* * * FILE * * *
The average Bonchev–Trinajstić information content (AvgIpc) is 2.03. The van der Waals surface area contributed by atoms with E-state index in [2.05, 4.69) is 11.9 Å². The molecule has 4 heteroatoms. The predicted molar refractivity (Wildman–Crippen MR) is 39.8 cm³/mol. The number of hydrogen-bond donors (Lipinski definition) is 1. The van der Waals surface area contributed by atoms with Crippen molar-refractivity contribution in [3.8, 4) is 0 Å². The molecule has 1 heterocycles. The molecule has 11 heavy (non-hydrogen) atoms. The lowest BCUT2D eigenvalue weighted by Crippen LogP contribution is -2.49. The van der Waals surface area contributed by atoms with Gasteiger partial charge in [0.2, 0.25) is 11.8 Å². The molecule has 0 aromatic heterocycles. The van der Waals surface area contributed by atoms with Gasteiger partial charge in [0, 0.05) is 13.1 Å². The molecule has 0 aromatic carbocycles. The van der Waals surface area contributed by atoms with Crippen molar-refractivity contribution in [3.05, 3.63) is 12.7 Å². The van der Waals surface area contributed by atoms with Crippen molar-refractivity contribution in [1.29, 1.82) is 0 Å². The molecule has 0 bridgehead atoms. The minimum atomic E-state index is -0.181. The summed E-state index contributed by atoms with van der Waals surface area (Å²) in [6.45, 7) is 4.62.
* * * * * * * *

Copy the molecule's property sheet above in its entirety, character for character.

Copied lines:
The average Bonchev–Trinajstić information content (AvgIpc) is 2.03. The van der Waals surface area contributed by atoms with E-state index in [2.05, 4.69) is 11.9 Å². The molecule has 4 heteroatoms. The predicted molar refractivity (Wildman–Crippen MR) is 39.8 cm³/mol. The number of hydrogen-bond donors (Lipinski definition) is 1. The van der Waals surface area contributed by atoms with Crippen molar-refractivity contribution in [3.8, 4) is 0 Å². The molecule has 1 heterocycles. The molecule has 11 heavy (non-hydrogen) atoms. The lowest BCUT2D eigenvalue weighted by Crippen LogP contribution is -2.49. The van der Waals surface area contributed by atoms with Gasteiger partial charge in [0.2, 0.25) is 11.8 Å². The molecule has 0 aromatic heterocycles. The van der Waals surface area contributed by atoms with Gasteiger partial charge in [0, 0.05) is 13.1 Å². The molecule has 0 aromatic carbocycles. The van der Waals surface area contributed by atoms with Crippen molar-refractivity contribution in [3.05, 3.63) is 12.7 Å². The van der Waals surface area contributed by atoms with Crippen molar-refractivity contribution in [1.29, 1.82) is 0 Å². The molecule has 0 bridgehead atoms. The minimum atomic E-state index is -0.181. The summed E-state index contributed by atoms with van der Waals surface area (Å²) in [6.45, 7) is 4.62.